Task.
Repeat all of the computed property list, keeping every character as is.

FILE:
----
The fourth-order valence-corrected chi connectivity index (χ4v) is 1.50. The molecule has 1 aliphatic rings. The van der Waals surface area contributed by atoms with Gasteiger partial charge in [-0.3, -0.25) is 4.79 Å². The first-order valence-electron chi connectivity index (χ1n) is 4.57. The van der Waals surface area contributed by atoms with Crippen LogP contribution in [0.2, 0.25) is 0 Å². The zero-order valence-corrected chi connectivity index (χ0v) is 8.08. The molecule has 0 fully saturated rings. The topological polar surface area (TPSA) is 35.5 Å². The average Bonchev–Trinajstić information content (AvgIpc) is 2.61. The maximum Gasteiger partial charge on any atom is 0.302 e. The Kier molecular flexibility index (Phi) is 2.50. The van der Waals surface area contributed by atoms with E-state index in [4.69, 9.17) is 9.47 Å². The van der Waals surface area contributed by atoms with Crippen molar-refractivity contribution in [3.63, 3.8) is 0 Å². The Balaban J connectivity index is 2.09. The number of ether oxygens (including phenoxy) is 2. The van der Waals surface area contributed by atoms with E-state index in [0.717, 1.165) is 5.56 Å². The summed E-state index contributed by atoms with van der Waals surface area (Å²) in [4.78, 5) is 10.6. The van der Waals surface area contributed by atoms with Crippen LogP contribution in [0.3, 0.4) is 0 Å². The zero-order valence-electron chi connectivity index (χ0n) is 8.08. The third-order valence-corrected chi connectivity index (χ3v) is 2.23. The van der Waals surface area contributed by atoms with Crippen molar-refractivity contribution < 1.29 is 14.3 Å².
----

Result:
The fourth-order valence-corrected chi connectivity index (χ4v) is 1.50. The molecule has 1 aliphatic rings. The van der Waals surface area contributed by atoms with Gasteiger partial charge in [-0.3, -0.25) is 4.79 Å². The first-order valence-electron chi connectivity index (χ1n) is 4.57. The van der Waals surface area contributed by atoms with Crippen LogP contribution in [0.2, 0.25) is 0 Å². The zero-order valence-corrected chi connectivity index (χ0v) is 8.08. The molecule has 0 fully saturated rings. The topological polar surface area (TPSA) is 35.5 Å². The average Bonchev–Trinajstić information content (AvgIpc) is 2.61. The maximum Gasteiger partial charge on any atom is 0.302 e. The Kier molecular flexibility index (Phi) is 2.50. The van der Waals surface area contributed by atoms with E-state index in [4.69, 9.17) is 9.47 Å². The van der Waals surface area contributed by atoms with Crippen molar-refractivity contribution in [3.63, 3.8) is 0 Å². The Balaban J connectivity index is 2.09. The number of ether oxygens (including phenoxy) is 2. The van der Waals surface area contributed by atoms with E-state index in [0.717, 1.165) is 5.56 Å². The summed E-state index contributed by atoms with van der Waals surface area (Å²) in [4.78, 5) is 10.6. The van der Waals surface area contributed by atoms with Crippen LogP contribution in [0.3, 0.4) is 0 Å². The zero-order valence-electron chi connectivity index (χ0n) is 8.08. The third-order valence-corrected chi connectivity index (χ3v) is 2.23. The van der Waals surface area contributed by atoms with Crippen molar-refractivity contribution < 1.29 is 14.3 Å².